Known for her soulful, chilled blend of R&B and jazz, Manchester-born singer-songwriter Pip Millett is the moment. A beacon to all audiences, Pip Millett separates herself from contemporaries not only by the breadth of her stylistic passion, but also by her attitude towards music as a whole. Suffused with authenticity and staggered in its intensity, music serves as catharsis for Millett, a method of deeper expression.
As the Greek philosopher Aristotle once famously suggested, “by overwhelming us with an undesirable emotion, music (or drama) somehow purges us of it…” Pip’s latest single ‘Downright’, pays homage to this notion. A confessional track balanced with a contemplative undertone that foreshadows the tastes of her newest offerings.
In my eagerness to elaborate, I ask Pip what approach she uses to express her feelings of love most effectively. The response: through action (not only sonically but physically as well). “Music is really powerful. It helps me express things out loud in a different way, and can help me understand my thoughts,” she explains.
In an exclusive interview with PAUSE Her, Pip Millett takes the time to talk about her career milestones, musical influences and the value of expression. Check out the full interview below.
Interview: Amal AlTauqi
Photographer – Maya Ashton
Stylist- Lucy Parker
Stylist Assistant: Emily Gleeson
MUA: Ashley Jordan Jones
Special thanks to The Alan Hotel, MCR and Studio NYNEX
Hey Pip, welcome back to PAUSE. I hear you’re gearing up for yet another release. Without giving away too much, what can we expect?
Hey! Yes I’ve got quite a few songs and I’m putting an album together which is pretty exciting! I’ve got songs with producers I’ve worked with a lot before as well as some newbies… it’s going to be really good. There’s a few different vibes.
Looking at your last project, it was a declaration of love to yourself. What role does music play in grounding you to inner peace and mental clarity in such an unsteady world?
My music helps me get things out and process things which is really helpful. Listening to other peoples music can help me relax, or can be a nice distraction to the weird times we live in. I’ve been listening to my Motion Sick EP recently, it’s nice to hear myself getting those feelings out of my head.
In which way do you translate love the most effectively? What’s your love language?
I think mostly through my actions. I think I’m pretty caring and have a tendency to show my love through looking after people.
I mean, you humbly reveal the care and love you have for the people around you through your musical palette. Has music always been cathartic for you?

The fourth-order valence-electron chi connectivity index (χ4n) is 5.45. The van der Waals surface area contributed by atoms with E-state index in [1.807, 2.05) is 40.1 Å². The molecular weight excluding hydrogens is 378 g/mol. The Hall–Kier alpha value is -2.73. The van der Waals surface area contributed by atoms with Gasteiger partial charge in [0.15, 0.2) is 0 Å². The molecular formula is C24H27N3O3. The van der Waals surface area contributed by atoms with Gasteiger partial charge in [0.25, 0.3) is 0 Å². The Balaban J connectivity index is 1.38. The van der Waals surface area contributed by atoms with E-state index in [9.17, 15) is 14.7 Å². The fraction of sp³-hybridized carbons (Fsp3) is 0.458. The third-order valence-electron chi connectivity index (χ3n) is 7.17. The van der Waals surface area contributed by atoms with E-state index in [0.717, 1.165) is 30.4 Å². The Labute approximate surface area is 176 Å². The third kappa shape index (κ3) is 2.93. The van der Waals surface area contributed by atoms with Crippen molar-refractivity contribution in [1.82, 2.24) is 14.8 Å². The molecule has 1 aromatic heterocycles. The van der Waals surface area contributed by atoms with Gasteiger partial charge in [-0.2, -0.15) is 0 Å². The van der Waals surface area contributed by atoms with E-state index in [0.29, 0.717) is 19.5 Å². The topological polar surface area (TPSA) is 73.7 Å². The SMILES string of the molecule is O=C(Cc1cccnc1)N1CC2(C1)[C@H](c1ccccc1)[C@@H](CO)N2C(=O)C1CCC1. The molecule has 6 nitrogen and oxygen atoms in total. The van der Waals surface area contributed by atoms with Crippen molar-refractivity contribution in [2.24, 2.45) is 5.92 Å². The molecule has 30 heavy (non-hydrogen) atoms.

Always! Music is really powerful like that. It helps me express things out loud in a different way, and can help kind me understand my thoughts or things that have happened. It’s helpful!
Your sound glides on minimal production techniques without sacrificing the emotive nature of your lyrics. Is this a conscious decision of yours?
No not really. I think maybe the production works with the lyrics because the people that I am working with seem to understand my vibe and what it is that I’m doing on a song, and compliment it really well. I’m lucky to work with some great producers.
Would you be so kind in sharing your process of making a song?
It varies to be honest, but my favourite songs have usually started at home on guitar and then been taken to a producer.
As you often delve into your past through lyricism, tell us about how your love of music began.
I always loved listening to music. Who doesn’t? I just remember going on car journeys so that I could listen to a CD on the way to wherever my mum was going.
You received guitar lessons as a present from your mother. Was that a mother’s instinct or premonition? What was it about the guitar?
I’d asked for a bass guitar one year and I think the next year it made sense to then get lessons so it was a natural step up I think.
In what ways do you incorporate the musical influences that you once had as a child into the music you make now?
I’m still listening to the influences I had then so I’d assume musically that passes on. I think when you listen to certain genres so much, you begin to create your own version of it.
What key moments have led to this new album?
The thing I love about Manchester, is the creative pockets you find yourself amongst. Often referred to as the gateway of the north, there’s room for everyone. Creatives, artists, musicians, all-rounders. In fact, it thrives as Europe’s second most creative city. How would you describe its musical landscape at this very moment?
Manchester has so many amazing musicians currently and it’s an exciting time for them all. The north seems to be being heard, which for a while, it felt like it wasn’t.
Let’s face it. We’re all an individual thing, a small matter of existence on this floating rock. With that in mind, what mark do you wish to leave behind on this earth? As a musician, or perhaps just as a human being?
I guess I’d like to have left behind some self love and empathy. I want for more people to care for themselves and the planet and people around them.
Tell us about a pinch-me moment in your career.
Singing on stage at Cross the tracks. Lovely crowd.
If there was one thing you would want a new listener to understand about your music, what would it be and why?
There’s hope in every song.